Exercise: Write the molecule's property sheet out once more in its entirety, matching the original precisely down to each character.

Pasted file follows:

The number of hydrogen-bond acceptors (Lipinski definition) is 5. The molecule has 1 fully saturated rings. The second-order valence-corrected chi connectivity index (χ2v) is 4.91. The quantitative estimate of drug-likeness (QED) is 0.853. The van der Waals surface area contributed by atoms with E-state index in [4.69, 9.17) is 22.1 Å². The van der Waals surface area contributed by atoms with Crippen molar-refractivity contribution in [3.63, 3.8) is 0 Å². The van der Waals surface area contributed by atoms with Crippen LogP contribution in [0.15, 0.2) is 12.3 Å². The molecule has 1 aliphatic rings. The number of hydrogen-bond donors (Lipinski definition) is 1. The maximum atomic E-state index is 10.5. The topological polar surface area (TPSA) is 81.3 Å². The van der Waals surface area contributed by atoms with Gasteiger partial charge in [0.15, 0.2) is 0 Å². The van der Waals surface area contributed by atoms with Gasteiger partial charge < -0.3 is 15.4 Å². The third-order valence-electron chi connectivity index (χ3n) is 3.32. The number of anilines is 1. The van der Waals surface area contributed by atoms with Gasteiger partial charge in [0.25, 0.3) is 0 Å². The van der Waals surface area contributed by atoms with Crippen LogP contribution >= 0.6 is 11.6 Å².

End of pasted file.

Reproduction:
The number of hydrogen-bond acceptors (Lipinski definition) is 5. The molecule has 1 fully saturated rings. The second-order valence-corrected chi connectivity index (χ2v) is 4.91. The quantitative estimate of drug-likeness (QED) is 0.853. The van der Waals surface area contributed by atoms with E-state index in [4.69, 9.17) is 22.1 Å². The van der Waals surface area contributed by atoms with Crippen molar-refractivity contribution in [3.63, 3.8) is 0 Å². The van der Waals surface area contributed by atoms with Crippen LogP contribution in [0.15, 0.2) is 12.3 Å². The molecule has 1 aliphatic rings. The number of hydrogen-bond donors (Lipinski definition) is 1. The maximum atomic E-state index is 10.5. The topological polar surface area (TPSA) is 81.3 Å². The van der Waals surface area contributed by atoms with Gasteiger partial charge in [0.15, 0.2) is 0 Å². The van der Waals surface area contributed by atoms with Gasteiger partial charge < -0.3 is 15.4 Å². The third-order valence-electron chi connectivity index (χ3n) is 3.32. The number of anilines is 1. The van der Waals surface area contributed by atoms with Gasteiger partial charge in [0.25, 0.3) is 0 Å². The van der Waals surface area contributed by atoms with Crippen LogP contribution >= 0.6 is 11.6 Å².